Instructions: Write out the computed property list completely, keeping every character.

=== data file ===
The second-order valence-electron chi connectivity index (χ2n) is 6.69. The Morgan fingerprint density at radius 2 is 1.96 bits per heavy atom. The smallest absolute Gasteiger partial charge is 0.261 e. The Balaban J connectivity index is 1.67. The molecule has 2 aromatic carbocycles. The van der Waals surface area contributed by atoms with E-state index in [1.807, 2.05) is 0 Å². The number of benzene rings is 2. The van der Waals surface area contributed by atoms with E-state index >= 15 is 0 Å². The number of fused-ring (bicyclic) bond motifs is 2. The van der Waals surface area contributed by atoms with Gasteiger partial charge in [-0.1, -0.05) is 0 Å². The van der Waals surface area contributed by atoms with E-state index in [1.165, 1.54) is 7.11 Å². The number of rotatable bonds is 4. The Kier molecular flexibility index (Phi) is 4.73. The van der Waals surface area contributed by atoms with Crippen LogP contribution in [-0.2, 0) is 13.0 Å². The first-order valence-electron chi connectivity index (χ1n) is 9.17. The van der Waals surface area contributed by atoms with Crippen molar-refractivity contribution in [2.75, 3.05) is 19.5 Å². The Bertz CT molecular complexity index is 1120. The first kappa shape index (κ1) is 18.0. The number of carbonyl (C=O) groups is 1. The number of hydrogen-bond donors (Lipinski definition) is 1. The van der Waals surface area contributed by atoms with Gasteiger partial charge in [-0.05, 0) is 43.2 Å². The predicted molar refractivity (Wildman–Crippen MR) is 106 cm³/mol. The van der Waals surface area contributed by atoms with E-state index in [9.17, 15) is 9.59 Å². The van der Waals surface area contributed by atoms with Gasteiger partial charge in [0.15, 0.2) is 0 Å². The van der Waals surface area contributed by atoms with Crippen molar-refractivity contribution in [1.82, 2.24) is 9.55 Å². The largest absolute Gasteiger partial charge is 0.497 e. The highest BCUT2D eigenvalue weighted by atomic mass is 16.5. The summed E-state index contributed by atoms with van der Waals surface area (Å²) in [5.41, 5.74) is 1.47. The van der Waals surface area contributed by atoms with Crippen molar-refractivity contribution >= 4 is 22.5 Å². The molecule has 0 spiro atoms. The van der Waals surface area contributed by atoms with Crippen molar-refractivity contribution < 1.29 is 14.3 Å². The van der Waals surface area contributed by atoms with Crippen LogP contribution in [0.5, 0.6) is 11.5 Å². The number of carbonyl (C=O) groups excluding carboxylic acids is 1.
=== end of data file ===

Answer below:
The second-order valence-electron chi connectivity index (χ2n) is 6.69. The Morgan fingerprint density at radius 2 is 1.96 bits per heavy atom. The smallest absolute Gasteiger partial charge is 0.261 e. The Balaban J connectivity index is 1.67. The molecule has 2 aromatic carbocycles. The van der Waals surface area contributed by atoms with E-state index in [1.807, 2.05) is 0 Å². The number of benzene rings is 2. The van der Waals surface area contributed by atoms with E-state index >= 15 is 0 Å². The number of fused-ring (bicyclic) bond motifs is 2. The van der Waals surface area contributed by atoms with Gasteiger partial charge in [-0.1, -0.05) is 0 Å². The van der Waals surface area contributed by atoms with E-state index in [1.165, 1.54) is 7.11 Å². The number of rotatable bonds is 4. The Kier molecular flexibility index (Phi) is 4.73. The van der Waals surface area contributed by atoms with Crippen LogP contribution in [-0.2, 0) is 13.0 Å². The first-order valence-electron chi connectivity index (χ1n) is 9.17. The van der Waals surface area contributed by atoms with Crippen molar-refractivity contribution in [2.75, 3.05) is 19.5 Å². The Bertz CT molecular complexity index is 1120. The first kappa shape index (κ1) is 18.0. The number of carbonyl (C=O) groups is 1. The number of hydrogen-bond donors (Lipinski definition) is 1. The van der Waals surface area contributed by atoms with Gasteiger partial charge in [-0.05, 0) is 43.2 Å². The predicted molar refractivity (Wildman–Crippen MR) is 106 cm³/mol. The van der Waals surface area contributed by atoms with E-state index in [9.17, 15) is 9.59 Å². The van der Waals surface area contributed by atoms with Gasteiger partial charge in [0.15, 0.2) is 0 Å². The van der Waals surface area contributed by atoms with Crippen molar-refractivity contribution in [1.82, 2.24) is 9.55 Å². The largest absolute Gasteiger partial charge is 0.497 e. The highest BCUT2D eigenvalue weighted by atomic mass is 16.5. The summed E-state index contributed by atoms with van der Waals surface area (Å²) in [5.41, 5.74) is 1.47. The van der Waals surface area contributed by atoms with Crippen molar-refractivity contribution >= 4 is 22.5 Å². The molecule has 0 spiro atoms. The van der Waals surface area contributed by atoms with Crippen molar-refractivity contribution < 1.29 is 14.3 Å². The van der Waals surface area contributed by atoms with Crippen LogP contribution in [0.5, 0.6) is 11.5 Å². The number of carbonyl (C=O) groups excluding carboxylic acids is 1.